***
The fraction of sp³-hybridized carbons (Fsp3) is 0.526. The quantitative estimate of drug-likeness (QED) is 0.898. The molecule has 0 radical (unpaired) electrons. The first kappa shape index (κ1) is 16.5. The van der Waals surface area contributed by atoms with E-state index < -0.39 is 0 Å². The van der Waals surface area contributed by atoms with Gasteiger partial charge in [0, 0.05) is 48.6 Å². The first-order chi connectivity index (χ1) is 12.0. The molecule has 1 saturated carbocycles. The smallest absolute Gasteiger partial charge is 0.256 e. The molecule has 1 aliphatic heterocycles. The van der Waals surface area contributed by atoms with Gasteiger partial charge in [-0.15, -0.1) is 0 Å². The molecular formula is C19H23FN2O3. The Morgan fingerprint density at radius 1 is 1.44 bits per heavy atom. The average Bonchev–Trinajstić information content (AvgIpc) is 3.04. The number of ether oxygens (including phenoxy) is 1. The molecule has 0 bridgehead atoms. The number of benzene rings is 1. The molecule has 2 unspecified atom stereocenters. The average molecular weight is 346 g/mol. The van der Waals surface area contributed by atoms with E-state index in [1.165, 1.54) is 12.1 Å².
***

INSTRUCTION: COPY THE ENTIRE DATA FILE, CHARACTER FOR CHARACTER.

The fraction of sp³-hybridized carbons (Fsp3) is 0.526. The quantitative estimate of drug-likeness (QED) is 0.898. The molecule has 0 radical (unpaired) electrons. The first kappa shape index (κ1) is 16.5. The van der Waals surface area contributed by atoms with E-state index < -0.39 is 0 Å². The van der Waals surface area contributed by atoms with Gasteiger partial charge in [0, 0.05) is 48.6 Å². The first-order chi connectivity index (χ1) is 12.0. The molecule has 1 saturated carbocycles. The smallest absolute Gasteiger partial charge is 0.256 e. The molecule has 1 aliphatic heterocycles. The van der Waals surface area contributed by atoms with Gasteiger partial charge in [-0.15, -0.1) is 0 Å². The molecular formula is C19H23FN2O3. The Morgan fingerprint density at radius 1 is 1.44 bits per heavy atom. The average Bonchev–Trinajstić information content (AvgIpc) is 3.04. The number of ether oxygens (including phenoxy) is 1. The molecule has 0 bridgehead atoms. The number of benzene rings is 1. The molecule has 2 unspecified atom stereocenters. The average molecular weight is 346 g/mol. The van der Waals surface area contributed by atoms with E-state index in [1.165, 1.54) is 12.1 Å².